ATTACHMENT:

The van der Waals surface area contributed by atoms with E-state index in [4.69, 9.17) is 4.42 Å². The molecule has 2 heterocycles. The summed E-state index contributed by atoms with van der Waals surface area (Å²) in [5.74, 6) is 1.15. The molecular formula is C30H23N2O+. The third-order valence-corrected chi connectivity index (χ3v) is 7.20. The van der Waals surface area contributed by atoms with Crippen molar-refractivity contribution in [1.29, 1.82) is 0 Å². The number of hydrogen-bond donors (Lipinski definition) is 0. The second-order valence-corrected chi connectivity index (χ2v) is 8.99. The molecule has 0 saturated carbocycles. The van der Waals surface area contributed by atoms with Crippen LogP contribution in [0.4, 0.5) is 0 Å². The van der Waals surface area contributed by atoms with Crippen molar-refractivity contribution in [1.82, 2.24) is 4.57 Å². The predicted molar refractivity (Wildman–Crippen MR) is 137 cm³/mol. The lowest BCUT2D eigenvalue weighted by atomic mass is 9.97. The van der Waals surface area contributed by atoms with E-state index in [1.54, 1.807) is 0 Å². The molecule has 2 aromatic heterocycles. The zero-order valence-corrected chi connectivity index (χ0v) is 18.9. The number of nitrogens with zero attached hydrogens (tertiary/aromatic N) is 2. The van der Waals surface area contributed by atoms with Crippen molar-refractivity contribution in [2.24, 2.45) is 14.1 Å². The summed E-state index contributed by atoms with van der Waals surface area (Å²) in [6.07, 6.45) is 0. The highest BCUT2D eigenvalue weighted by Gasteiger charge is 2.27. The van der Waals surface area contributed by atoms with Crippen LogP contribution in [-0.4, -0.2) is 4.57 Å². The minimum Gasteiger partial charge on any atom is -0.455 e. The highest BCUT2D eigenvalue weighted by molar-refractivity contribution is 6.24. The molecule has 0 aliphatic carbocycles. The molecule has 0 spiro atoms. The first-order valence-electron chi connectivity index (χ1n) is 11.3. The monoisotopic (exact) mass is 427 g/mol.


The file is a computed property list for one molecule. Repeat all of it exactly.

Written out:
The van der Waals surface area contributed by atoms with E-state index in [4.69, 9.17) is 4.42 Å². The molecule has 2 heterocycles. The summed E-state index contributed by atoms with van der Waals surface area (Å²) in [5.74, 6) is 1.15. The molecular formula is C30H23N2O+. The third-order valence-corrected chi connectivity index (χ3v) is 7.20. The van der Waals surface area contributed by atoms with Crippen molar-refractivity contribution in [1.29, 1.82) is 0 Å². The number of hydrogen-bond donors (Lipinski definition) is 0. The second-order valence-corrected chi connectivity index (χ2v) is 8.99. The molecule has 0 saturated carbocycles. The van der Waals surface area contributed by atoms with Crippen LogP contribution in [0.4, 0.5) is 0 Å². The van der Waals surface area contributed by atoms with Crippen molar-refractivity contribution in [1.82, 2.24) is 4.57 Å². The predicted molar refractivity (Wildman–Crippen MR) is 137 cm³/mol. The lowest BCUT2D eigenvalue weighted by atomic mass is 9.97. The van der Waals surface area contributed by atoms with E-state index in [1.54, 1.807) is 0 Å². The molecule has 2 aromatic heterocycles. The zero-order valence-corrected chi connectivity index (χ0v) is 18.9. The number of nitrogens with zero attached hydrogens (tertiary/aromatic N) is 2. The van der Waals surface area contributed by atoms with Crippen molar-refractivity contribution in [2.24, 2.45) is 14.1 Å². The summed E-state index contributed by atoms with van der Waals surface area (Å²) in [6.07, 6.45) is 0. The highest BCUT2D eigenvalue weighted by Gasteiger charge is 2.27. The van der Waals surface area contributed by atoms with Crippen LogP contribution in [-0.4, -0.2) is 4.57 Å². The minimum Gasteiger partial charge on any atom is -0.455 e. The highest BCUT2D eigenvalue weighted by molar-refractivity contribution is 6.24. The molecule has 0 aliphatic carbocycles. The molecule has 0 spiro atoms. The first-order valence-electron chi connectivity index (χ1n) is 11.3. The monoisotopic (exact) mass is 427 g/mol.